We're paranoid not because we have grandiose notions of our self-importance, but because the facts speak for themselves.

Here's our short list of nine reasons that Wired readers ought to wear tinfoil hats, or at least, fight for their rights and consider ways to protect themselves with encryption and defensive digital technologies.

We know the list is incomplete, so if you have better reasons that we list here, put them in the comments and we'll make a list based off them.

Until then, remember: Don't suspect a friend; report him.

Warrantless Wiretapping

The government refuses to acknowledge whether the National Security Agency is secretly siphoning the nation's electronic communications to the National Security Agency without warrants, as the Electronic Frontier Foundation alleges. The lawsuit was based on evidence provided by a former AT&T technician Mark Klein that showed that AT&T had installed a secret spying room in an internet hub in San Francisco. The spying got so bad that Attorney General Ashcroft threatened to resign over it.

When a federal judge said a lawsuit on that issue could go forward, Congress passed legislation stopping the case in its tracks. Two American lawyers for an Islamic charity did, however, prevail in their suit that they were wiretapped without warrants, but the Administration is appealing. Much of the program was legalized in 2008 by the FISA Amendments Act.

The FBI has also built a nationwide computer system called the Digital Collection System, connected by fiber optic cables, to collect and analyze wiretaps of all types, including ones used in ultra-secret terrorism investigations.

Warrantless GPS Tracking

The Obama administration claims Americans have no right to privacy in their public movements. The issue surfaced this month in a landmark case before the U.S. Supreme Court to determine if law enforcement agents should be required to obtain a probable-cause warrant in order to place a GPS tracking device on a citizen's car. The government admitted to the Supreme Court that it thinks it would have the power to track the justices' cars without a warrant.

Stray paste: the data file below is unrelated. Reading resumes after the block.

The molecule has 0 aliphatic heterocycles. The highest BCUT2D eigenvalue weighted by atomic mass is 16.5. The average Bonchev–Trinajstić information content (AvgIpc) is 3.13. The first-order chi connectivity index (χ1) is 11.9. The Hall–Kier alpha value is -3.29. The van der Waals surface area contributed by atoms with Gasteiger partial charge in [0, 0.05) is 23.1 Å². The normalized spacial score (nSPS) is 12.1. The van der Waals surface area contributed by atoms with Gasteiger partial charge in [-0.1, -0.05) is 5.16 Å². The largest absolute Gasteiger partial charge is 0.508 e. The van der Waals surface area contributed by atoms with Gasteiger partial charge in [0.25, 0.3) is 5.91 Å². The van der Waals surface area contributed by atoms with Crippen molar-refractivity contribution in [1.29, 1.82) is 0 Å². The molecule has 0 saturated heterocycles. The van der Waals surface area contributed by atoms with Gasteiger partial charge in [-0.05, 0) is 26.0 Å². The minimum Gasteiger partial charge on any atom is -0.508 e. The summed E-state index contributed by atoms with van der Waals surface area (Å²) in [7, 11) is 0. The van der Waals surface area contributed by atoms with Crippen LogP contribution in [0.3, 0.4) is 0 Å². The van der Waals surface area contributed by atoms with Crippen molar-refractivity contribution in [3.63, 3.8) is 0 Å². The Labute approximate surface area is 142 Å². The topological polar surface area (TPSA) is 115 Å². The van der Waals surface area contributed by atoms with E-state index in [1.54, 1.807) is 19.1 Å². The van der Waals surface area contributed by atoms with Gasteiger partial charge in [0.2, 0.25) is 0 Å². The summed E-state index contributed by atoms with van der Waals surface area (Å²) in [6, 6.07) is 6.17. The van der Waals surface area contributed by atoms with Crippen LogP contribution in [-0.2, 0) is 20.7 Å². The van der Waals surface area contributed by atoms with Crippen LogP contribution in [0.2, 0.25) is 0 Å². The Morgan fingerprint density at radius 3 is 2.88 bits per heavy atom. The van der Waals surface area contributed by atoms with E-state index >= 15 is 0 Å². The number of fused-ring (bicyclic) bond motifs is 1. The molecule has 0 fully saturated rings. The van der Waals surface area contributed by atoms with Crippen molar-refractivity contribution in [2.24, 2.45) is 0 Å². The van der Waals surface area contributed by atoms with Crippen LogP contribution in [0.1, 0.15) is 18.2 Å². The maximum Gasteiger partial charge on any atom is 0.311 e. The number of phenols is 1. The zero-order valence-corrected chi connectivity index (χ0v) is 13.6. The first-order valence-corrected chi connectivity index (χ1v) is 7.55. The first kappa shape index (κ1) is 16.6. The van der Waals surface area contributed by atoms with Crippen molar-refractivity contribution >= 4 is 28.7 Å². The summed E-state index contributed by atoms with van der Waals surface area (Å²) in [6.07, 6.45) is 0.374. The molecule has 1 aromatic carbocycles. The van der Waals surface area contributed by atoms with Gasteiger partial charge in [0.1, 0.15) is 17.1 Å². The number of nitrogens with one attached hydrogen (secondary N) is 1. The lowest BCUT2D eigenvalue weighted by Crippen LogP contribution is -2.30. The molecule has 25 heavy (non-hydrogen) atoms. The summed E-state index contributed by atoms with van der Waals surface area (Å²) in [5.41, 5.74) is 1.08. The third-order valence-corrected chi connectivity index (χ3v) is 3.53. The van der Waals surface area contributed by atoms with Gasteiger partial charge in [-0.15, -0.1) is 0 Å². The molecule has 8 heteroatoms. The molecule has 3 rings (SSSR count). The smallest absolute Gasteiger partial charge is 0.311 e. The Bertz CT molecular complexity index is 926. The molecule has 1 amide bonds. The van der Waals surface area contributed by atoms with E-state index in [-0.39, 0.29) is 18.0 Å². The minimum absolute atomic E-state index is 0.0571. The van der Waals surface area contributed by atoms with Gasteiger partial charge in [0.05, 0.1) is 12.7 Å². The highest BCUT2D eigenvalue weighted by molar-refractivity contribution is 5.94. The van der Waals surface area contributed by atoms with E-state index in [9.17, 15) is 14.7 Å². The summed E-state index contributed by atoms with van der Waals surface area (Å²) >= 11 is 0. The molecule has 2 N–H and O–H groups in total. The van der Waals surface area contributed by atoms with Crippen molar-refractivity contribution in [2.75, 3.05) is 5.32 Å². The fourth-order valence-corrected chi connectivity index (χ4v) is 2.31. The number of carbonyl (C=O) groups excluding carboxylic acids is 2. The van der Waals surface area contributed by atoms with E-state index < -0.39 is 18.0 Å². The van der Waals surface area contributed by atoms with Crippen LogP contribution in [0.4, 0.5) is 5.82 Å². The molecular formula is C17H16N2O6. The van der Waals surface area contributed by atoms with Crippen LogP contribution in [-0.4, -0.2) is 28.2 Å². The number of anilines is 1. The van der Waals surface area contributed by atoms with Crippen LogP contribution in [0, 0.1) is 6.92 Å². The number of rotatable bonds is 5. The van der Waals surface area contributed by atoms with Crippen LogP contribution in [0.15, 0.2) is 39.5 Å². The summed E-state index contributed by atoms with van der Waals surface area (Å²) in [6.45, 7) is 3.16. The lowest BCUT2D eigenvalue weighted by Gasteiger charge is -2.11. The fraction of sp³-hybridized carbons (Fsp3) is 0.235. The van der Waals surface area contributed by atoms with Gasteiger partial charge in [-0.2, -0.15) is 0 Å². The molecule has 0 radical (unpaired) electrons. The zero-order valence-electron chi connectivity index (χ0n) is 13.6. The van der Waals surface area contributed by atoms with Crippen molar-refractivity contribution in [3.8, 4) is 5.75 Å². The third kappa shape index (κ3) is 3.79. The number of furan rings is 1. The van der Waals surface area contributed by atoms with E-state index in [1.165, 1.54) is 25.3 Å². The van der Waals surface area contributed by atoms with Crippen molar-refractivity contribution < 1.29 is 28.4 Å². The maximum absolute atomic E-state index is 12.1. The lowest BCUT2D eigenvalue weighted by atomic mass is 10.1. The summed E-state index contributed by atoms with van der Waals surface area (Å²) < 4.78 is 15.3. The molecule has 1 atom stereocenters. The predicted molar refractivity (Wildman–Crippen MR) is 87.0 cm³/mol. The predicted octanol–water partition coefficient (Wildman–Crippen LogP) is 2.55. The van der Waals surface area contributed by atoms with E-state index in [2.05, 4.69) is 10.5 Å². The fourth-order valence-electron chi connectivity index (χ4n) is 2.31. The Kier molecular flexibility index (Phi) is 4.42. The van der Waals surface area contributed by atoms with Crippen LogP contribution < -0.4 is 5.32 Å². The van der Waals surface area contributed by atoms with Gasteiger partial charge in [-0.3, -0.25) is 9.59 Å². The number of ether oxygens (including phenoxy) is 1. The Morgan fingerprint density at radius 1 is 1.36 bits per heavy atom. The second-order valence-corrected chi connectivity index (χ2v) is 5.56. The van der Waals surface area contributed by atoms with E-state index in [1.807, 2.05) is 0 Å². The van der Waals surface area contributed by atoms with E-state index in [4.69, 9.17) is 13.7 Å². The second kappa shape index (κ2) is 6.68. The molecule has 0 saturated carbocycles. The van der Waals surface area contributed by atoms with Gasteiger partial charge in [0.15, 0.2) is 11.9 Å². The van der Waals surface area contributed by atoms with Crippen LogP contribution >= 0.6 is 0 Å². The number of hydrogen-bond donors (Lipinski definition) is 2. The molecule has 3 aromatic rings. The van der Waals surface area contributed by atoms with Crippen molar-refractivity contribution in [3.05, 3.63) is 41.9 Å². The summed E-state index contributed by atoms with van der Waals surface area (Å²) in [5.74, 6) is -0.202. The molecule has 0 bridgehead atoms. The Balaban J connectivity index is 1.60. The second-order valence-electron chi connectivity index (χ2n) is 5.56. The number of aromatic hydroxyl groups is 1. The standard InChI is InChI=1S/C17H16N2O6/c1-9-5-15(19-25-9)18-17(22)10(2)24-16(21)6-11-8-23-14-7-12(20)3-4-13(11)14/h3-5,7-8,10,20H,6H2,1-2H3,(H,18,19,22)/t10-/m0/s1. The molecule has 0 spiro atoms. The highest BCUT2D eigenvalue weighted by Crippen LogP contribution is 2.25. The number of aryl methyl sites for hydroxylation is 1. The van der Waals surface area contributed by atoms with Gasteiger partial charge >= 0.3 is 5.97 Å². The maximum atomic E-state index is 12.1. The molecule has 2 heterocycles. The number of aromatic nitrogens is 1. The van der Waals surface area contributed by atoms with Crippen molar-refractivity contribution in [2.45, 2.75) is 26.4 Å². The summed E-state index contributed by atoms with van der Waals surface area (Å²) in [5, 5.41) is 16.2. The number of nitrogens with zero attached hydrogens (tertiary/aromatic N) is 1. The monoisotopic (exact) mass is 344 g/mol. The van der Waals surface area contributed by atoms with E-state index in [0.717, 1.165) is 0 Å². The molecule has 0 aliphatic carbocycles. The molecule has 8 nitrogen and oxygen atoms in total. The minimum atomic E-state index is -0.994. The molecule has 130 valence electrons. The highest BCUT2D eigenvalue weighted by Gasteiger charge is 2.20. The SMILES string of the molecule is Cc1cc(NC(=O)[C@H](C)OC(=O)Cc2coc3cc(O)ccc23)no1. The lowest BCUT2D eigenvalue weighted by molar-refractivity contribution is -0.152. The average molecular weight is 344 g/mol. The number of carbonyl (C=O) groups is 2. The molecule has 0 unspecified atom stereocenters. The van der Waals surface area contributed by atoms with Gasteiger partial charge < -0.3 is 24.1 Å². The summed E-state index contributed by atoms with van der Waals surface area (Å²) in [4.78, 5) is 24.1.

The invasive technology allows police, the FBI, the Drug Enforcement Administration and other agencies to engage in covert round-the-clock surveillance over an extended period of time, collecting vast amounts of information about anyone who drives the vehicle that is being tracked. The Justice Department has said that law enforcement agents employ GPS as a crime-fighting tool with "great frequency," and GPS retailers have told Wired that they've sold thousands of the devices to the feds.

Tracking Devices in Your Pocket

That mobile phone in your pocket chronicles almost everything. Once-secret software developed by a private company pretty much chronicles all you do on your smartphone and sends it to the carriers. The carriers themselves keep a wealth of information, such as text messages, call-location data, and PINs -- though none of them disclose to their customers what data they store or how long they keep the data.

Law enforcement can get at much of that historical data -- and often get real-time tracking information without proving probable cause to a judge.

Fake Cell Phone Towers

You make a call on your cellphone thinking the only thing standing between you and the recipient of your call is your carrier's cellphone tower. In fact, that tower your phone is connecting to just might be a boobytrap set up by law enforcement to ensnare your phone signals and maybe even the content of your calls.

So-called stingrays are one of the new high-tech tools that authorities are using to track and identify you. The devices, about the size of a suitcase, spoof a legitimate cellphone tower in order to trick nearby cellphones and other wireless communication devices into connecting to the tower, as they would to a real cellphone tower.